- Range >1xiHR and <4xiHR: iH damage dealt to Hitlocations falls off and can be calculated with iH_mod = iH / x^4 where x is the range expressed in multiples of iHR
- Range >4xiHR: No iH damage is dealt
If a target is within range (our trusty tank in the above diagram), it takes the same all-location damage described in part A. (The location closest to the impact takes the most damage and so on...). Due to damage to all locations, damage to global health can be very high and somewhat hard to calculate. Ranged indirectHit damage bypasses your armor (firegeometry) and damages you anyway. Only the explosionShielding (and minimalHit) property can mitigate this.
Note 1: the indirectHit 'explosion' radius effect appears to occur whenever a new surface is hit. This can occur just once when the ground is hit, or multiple times if the projectile has a high "caliber" and passes through several pieces of fire geometry. It also occurs when the projectile is deflected due to too high angle of impact (provided explosive value is < 0.7).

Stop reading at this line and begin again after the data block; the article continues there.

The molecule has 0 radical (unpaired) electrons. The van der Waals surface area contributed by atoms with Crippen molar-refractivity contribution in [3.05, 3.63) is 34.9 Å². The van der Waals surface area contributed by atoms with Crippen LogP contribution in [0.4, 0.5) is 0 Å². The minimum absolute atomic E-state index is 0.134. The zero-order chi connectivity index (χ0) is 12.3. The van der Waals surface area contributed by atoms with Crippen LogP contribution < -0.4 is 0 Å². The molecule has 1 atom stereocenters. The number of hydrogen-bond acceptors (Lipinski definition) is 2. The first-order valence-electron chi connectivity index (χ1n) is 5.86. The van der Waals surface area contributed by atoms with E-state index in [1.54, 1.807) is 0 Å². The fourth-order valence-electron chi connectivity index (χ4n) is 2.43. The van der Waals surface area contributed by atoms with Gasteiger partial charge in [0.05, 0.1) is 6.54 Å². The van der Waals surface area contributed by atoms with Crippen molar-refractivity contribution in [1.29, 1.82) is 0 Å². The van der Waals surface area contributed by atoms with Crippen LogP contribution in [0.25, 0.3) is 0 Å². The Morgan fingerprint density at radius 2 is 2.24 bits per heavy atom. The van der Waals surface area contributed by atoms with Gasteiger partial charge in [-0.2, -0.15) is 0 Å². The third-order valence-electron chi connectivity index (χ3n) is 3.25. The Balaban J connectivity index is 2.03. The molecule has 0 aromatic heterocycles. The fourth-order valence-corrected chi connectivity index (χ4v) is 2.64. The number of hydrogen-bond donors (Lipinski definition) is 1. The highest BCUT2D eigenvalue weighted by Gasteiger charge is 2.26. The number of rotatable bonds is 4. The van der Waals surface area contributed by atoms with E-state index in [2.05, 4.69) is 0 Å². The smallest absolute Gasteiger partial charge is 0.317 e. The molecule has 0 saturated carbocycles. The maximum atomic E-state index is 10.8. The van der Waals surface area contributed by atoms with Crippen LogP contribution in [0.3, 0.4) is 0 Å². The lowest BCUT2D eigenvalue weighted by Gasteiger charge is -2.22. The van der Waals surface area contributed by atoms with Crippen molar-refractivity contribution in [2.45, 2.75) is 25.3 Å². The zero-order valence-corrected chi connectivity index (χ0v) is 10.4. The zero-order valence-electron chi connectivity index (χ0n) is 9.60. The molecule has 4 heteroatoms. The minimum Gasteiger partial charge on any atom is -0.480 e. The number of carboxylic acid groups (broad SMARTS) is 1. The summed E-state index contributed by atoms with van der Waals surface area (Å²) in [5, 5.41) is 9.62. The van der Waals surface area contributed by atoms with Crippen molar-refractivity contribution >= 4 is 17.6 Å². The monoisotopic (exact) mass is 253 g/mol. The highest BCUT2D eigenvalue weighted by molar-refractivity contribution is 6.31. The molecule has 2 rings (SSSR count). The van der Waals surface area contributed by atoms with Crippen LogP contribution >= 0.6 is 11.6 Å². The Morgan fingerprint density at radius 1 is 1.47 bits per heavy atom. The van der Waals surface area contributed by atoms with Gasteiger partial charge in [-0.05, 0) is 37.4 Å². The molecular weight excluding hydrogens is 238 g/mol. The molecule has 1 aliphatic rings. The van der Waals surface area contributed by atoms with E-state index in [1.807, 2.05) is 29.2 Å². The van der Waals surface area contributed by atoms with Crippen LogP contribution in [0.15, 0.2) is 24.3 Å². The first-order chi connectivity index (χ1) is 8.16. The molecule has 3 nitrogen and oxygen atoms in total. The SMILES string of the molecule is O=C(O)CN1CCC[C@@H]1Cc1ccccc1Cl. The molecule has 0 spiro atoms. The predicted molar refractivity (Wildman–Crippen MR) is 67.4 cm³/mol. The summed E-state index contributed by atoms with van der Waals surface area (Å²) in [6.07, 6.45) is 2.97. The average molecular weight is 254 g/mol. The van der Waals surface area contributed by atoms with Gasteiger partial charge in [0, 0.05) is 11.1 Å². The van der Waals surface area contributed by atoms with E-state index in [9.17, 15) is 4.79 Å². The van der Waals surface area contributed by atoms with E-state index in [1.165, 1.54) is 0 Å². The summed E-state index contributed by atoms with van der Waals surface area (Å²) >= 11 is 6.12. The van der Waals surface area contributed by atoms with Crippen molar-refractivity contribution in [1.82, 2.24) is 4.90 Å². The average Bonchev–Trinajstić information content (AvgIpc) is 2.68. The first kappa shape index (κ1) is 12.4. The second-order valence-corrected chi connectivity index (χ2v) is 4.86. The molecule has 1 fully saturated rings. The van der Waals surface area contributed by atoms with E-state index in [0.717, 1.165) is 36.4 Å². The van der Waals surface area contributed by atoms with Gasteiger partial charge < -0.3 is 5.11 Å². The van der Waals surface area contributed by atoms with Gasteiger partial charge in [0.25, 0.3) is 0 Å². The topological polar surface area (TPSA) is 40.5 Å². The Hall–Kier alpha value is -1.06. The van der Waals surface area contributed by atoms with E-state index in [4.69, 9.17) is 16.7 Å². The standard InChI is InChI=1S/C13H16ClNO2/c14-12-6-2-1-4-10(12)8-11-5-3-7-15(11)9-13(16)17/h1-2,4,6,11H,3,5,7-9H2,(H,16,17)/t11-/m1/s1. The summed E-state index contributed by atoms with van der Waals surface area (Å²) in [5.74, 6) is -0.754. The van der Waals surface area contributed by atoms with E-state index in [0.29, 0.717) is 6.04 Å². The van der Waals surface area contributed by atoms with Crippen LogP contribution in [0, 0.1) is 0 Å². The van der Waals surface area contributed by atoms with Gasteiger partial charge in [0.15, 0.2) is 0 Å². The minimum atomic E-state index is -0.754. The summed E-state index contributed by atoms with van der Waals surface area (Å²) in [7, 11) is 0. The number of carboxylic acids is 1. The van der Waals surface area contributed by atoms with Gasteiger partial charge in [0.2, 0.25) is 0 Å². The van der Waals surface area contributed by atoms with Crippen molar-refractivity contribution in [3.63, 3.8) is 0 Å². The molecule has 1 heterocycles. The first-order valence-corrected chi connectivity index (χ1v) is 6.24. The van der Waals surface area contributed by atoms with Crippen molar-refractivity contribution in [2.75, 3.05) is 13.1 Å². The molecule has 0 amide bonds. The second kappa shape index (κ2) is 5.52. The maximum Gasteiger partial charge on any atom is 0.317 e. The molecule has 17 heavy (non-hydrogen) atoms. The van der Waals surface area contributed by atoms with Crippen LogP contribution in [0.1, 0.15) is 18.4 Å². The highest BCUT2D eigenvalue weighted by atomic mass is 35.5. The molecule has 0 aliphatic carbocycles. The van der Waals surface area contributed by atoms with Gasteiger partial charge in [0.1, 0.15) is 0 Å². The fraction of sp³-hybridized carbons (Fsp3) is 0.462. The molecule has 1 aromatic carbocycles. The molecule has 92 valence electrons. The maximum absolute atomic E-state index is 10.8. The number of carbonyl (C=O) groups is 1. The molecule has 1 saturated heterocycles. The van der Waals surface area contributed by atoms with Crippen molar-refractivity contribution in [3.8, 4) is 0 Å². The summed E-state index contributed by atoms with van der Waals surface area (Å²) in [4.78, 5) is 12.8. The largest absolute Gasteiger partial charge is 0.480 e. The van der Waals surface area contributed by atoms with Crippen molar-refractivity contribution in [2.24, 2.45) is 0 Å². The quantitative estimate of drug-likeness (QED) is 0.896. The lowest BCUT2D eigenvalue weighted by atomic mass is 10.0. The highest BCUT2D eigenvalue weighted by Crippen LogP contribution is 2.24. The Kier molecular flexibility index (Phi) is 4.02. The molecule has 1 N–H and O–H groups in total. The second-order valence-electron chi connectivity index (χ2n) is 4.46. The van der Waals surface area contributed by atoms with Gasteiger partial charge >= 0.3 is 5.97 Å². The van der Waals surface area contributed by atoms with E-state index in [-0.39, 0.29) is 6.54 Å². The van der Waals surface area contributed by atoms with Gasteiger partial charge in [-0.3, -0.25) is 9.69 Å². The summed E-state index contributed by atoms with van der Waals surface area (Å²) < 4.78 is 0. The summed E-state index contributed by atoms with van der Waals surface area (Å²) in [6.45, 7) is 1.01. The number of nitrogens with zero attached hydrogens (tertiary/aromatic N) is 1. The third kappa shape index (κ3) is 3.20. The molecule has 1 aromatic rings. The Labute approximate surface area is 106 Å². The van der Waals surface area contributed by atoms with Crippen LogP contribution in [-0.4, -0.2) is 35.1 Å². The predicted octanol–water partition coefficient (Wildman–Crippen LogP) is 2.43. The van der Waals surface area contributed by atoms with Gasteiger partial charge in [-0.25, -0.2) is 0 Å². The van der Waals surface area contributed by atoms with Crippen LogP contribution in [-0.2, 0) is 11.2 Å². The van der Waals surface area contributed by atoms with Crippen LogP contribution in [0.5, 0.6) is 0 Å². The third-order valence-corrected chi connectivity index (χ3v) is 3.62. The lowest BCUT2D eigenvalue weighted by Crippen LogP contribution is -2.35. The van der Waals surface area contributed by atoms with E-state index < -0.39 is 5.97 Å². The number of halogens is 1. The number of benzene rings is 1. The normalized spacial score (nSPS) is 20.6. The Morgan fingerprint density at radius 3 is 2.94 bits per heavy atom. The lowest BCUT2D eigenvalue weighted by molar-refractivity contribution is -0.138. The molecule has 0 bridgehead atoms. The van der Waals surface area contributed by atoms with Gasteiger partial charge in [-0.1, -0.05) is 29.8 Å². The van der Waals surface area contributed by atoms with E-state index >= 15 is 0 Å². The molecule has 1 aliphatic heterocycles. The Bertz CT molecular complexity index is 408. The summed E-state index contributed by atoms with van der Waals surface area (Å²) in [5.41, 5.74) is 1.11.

Note 2: since 1/4^4 is not 0, certain indirectHit values will kill certain targets at the entire Radius of 4xiHR. For example, iH=85 is enough to kill any human target without bodyarmor (iH_mod required = 0.33) within 4xiHR.
The indirectHit damage falloff looks like this:
Not the "explosion" effect you're thinking of--that's indirectHit. This weapon property does only one thing: it controls how much hit damage falls off with speed. Weapons with no or 0 explosive value are considered fully 'kinetic' and lose hit value as they slow below their typicalSpeed. Weapons with explosive=1 are considered fully 'explosive' and do full damage regardless of the projectile speed. Values between 0 and 1 control the ratio of kinetic-to-explosive damage (i.e. explosive = 0.5 means half the damage falls off with speed and half does not). <!> QUIRK! Values >=0.7 nullify a weapon's armor penetrating ability (as if caliber=0)!. Use values <0.7 if you want your weapon to have normal penetration behavior!
Penetration & Ballistics